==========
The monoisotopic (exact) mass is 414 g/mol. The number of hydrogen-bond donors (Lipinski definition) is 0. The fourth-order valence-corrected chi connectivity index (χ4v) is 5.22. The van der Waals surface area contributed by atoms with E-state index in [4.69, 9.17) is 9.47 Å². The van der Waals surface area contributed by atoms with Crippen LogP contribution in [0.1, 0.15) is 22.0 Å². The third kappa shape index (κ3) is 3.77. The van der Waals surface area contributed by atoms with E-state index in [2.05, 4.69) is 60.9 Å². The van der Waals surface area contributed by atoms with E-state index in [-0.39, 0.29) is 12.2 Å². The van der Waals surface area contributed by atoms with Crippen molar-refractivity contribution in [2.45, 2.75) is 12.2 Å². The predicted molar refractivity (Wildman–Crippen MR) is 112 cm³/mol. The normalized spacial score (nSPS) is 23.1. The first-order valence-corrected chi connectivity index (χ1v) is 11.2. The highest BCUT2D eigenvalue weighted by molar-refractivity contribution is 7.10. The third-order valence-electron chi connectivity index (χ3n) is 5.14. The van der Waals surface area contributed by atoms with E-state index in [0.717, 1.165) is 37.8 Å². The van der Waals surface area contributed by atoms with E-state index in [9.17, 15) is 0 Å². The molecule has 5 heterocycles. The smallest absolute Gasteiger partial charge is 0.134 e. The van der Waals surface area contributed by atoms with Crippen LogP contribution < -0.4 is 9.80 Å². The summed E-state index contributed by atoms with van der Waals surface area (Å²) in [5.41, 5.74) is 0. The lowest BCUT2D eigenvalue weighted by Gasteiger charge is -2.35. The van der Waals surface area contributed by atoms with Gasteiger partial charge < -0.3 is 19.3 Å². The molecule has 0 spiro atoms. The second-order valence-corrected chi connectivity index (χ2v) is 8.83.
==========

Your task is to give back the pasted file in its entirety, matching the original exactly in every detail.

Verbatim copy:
The monoisotopic (exact) mass is 414 g/mol. The number of hydrogen-bond donors (Lipinski definition) is 0. The fourth-order valence-corrected chi connectivity index (χ4v) is 5.22. The van der Waals surface area contributed by atoms with E-state index in [4.69, 9.17) is 9.47 Å². The van der Waals surface area contributed by atoms with Crippen LogP contribution in [0.1, 0.15) is 22.0 Å². The third kappa shape index (κ3) is 3.77. The van der Waals surface area contributed by atoms with E-state index in [2.05, 4.69) is 60.9 Å². The van der Waals surface area contributed by atoms with E-state index in [-0.39, 0.29) is 12.2 Å². The van der Waals surface area contributed by atoms with Crippen molar-refractivity contribution in [2.45, 2.75) is 12.2 Å². The predicted molar refractivity (Wildman–Crippen MR) is 112 cm³/mol. The normalized spacial score (nSPS) is 23.1. The first-order valence-corrected chi connectivity index (χ1v) is 11.2. The highest BCUT2D eigenvalue weighted by molar-refractivity contribution is 7.10. The third-order valence-electron chi connectivity index (χ3n) is 5.14. The van der Waals surface area contributed by atoms with E-state index in [0.717, 1.165) is 37.8 Å². The van der Waals surface area contributed by atoms with E-state index in [9.17, 15) is 0 Å². The molecule has 5 heterocycles. The smallest absolute Gasteiger partial charge is 0.134 e. The van der Waals surface area contributed by atoms with Crippen LogP contribution < -0.4 is 9.80 Å². The summed E-state index contributed by atoms with van der Waals surface area (Å²) in [5.41, 5.74) is 0. The lowest BCUT2D eigenvalue weighted by Gasteiger charge is -2.35. The van der Waals surface area contributed by atoms with Gasteiger partial charge < -0.3 is 19.3 Å². The molecule has 0 spiro atoms. The second-order valence-corrected chi connectivity index (χ2v) is 8.83.